9. Wu Q, Guo L, Jiang F, Li L, Li Z, Chen F. Analysis of the miRNA-mRNA-lncRNA networks in ER+ and ER- breast cancer cell lines. J Cell Mol Med. (2015) 19:2874–87. doi: 10.1111/jcmm.12681

PubMed Abstract | CrossRef Full Text | Google Scholar

10. Breunig C, Pahl J, Kublbeck M, Miller M, Antonelli D, Erdem N, et al. MicroRNA-519a-3p mediates apoptosis resistance in breast cancer cells and their escape from recognition by natural killer cells. Cell Death Dis. (2017) 8:e2973. doi: 10.1038/cddis.2017.364

PubMed Abstract | CrossRef Full Text | Google Scholar

11. Sharma S, Nagpal N, Ghosh PC, Kulshreshtha R. P53-miR-191-SOX4 regulatory loop affects apoptosis in breast cancer. Rna. (2017) 23:1237–46. doi: 10.1261/rna.060657.117

PubMed Abstract | CrossRef Full Text | Google Scholar

12. Xue J, Chi Y, Chen Y, Huang S, Ye X, Niu J, et al. MiRNA-621 sensitizes breast cancer to chemotherapy by suppressing FBXO11 and enhancing p53 activity. Oncogene. (2016) 35:448–58. doi: 10.1038/onc.2015.96

PubMed Abstract | CrossRef Full Text | Google Scholar

13. Aggarwal V, Priyanka K, Tuli HS. Emergence of circulating MicroRNAs in breast cancer as diagnostic and therapeutic efficacy biomarkers. Mol Diagn Ther. (2020) 24:153–73. doi: 10.1007/s40291-020-00447-w

PubMed Abstract | CrossRef Full Text | Google Scholar

14. Huang R, Li J, Pan F, Zhang B, Yao Y. The activation of GPER inhibits cells proliferation, invasion and EMT of triple-negative breast cancer via CD151/miR-199a-3p bio-axis. Am J Transl Res. (2020) 12:32–44.

PubMed Abstract | Google Scholar

15. Kanchan RK, Siddiqui JA, Mahapatra S, Batra SK, Nasser MW. microRNAs Orchestrate pathophysiology of breast cancer brain metastasis: advances in therapy. Mol Cancer. (2020) 19:29. doi: 10.1186/s12943-020-1140-x

PubMed Abstract | CrossRef Full Text | Google Scholar

16. Bertoli G, Cava C, Castiglioni I. MicroRNAs: new biomarkers for diagnosis, prognosis, therapy prediction and therapeutic tools for breast cancer. Theranostics. (2015) 5:1122–43. doi: 10.7150/thno.11543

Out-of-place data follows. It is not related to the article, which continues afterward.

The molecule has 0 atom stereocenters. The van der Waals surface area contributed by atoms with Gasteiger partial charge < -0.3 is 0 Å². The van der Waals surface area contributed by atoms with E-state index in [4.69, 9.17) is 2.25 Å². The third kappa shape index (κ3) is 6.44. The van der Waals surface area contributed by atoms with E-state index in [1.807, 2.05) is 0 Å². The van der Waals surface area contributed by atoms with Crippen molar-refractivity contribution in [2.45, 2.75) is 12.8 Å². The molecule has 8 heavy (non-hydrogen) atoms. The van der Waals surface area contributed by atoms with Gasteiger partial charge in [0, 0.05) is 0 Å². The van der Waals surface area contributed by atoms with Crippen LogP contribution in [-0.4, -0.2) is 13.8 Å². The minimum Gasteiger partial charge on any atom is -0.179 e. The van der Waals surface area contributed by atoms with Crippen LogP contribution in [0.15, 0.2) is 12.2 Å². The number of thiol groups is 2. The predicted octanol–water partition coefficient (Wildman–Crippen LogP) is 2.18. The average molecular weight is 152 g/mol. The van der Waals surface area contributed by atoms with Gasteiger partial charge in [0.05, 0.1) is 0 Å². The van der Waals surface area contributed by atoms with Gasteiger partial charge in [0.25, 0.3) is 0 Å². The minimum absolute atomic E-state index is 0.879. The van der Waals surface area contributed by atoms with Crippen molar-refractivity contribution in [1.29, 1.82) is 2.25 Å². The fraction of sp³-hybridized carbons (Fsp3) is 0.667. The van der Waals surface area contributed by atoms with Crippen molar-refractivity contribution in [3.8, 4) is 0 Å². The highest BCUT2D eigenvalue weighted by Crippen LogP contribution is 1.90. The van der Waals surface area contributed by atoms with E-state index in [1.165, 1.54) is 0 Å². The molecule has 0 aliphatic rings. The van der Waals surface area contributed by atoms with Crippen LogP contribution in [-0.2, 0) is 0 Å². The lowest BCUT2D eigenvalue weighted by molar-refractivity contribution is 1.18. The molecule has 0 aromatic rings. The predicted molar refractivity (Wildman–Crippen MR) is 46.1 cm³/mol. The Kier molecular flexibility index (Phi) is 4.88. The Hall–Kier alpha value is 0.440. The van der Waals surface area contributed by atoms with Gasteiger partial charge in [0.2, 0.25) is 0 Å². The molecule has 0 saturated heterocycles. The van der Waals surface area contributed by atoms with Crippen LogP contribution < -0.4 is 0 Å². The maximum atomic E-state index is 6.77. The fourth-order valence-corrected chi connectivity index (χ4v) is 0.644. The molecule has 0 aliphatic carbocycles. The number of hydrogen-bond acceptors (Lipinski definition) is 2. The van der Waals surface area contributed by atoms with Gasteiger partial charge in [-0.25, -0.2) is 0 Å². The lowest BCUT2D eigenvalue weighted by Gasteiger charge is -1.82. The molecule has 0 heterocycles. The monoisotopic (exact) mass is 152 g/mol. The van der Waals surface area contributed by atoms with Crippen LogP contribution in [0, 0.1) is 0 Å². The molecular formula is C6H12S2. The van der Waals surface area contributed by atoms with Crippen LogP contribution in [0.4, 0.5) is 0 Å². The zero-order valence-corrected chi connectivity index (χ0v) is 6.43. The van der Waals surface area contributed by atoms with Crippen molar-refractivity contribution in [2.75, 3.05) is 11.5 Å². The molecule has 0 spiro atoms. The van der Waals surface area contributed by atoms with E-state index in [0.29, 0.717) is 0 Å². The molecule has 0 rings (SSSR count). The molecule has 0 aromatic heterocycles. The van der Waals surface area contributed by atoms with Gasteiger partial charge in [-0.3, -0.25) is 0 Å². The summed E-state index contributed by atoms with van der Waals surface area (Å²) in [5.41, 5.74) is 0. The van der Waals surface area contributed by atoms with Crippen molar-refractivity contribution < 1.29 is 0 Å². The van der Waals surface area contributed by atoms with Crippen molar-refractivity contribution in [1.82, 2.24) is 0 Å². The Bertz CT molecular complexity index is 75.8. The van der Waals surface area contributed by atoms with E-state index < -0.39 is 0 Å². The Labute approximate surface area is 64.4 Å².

PubMed Abstract | CrossRef Full Text | Google Scholar

17. Aushev VN, Lee E, Zhu J, Gopalakrishnan K, Li Q, Teitelbaum SL, et al. Novel Predictors of breast cancer survival derived from miRNA activity analysis. Clin Cancer Res. (2018) 24:581–91. doi: 10.1158/1078-0432.Ccr-17-0996

PubMed Abstract | CrossRef Full Text | Google Scholar

18. Cai WL, Huang WD, Li B, Chen TR, Li ZX, Zhao CL, et al. microRNA-124 inhibits bone metastasis of breast cancer by repressing Interleukin-11. Mol Cancer. (2018) 17:9. doi: 10.1186/s12943-017-0746-0

PubMed Abstract | CrossRef Full Text | Google Scholar

19. Hamam R, Hamam D, Alsaleh KA, Kassem M, Zaher W, Alfayez M, et al. Circulating microRNAs in breast cancer: novel diagnostic and prognostic biomarkers. Cell Death Dis. (2017) 8:e3045. doi: 10.1038/cddis.2017.440

PubMed Abstract | CrossRef Full Text | Google Scholar

20. McGuire A, Brown JA, Kerin MJ. Metastatic breast cancer: the potential of miRNA for diagnosis and treatment monitoring. Cancer Metastasis Rev. (2015) 34:145–55. doi: 10.1007/s10555-015-9551-7

PubMed Abstract | CrossRef Full Text | Google Scholar

21. Nassar FJ, Nasr R, Talhouk R. MicroRNAs as biomarkers for early breast cancer diagnosis, prognosis and therapy prediction. Pharmacol Ther. (2017) 172:34–49. doi: 10.1016/j.pharmthera.2016.11.012

PubMed Abstract | CrossRef Full Text | Google Scholar

22. Wang H, Sun Z, Wang Y, Hu Z, Zhou H, Zhang L, et al. miR-33-5p, a novel mechano-sensitive microRNA promotes osteoblast differentiation by targeting Hmga2. Sci Rep. (2016) 6:23170. doi: 10.1038/srep23170

PubMed Abstract | CrossRef Full Text | Google Scholar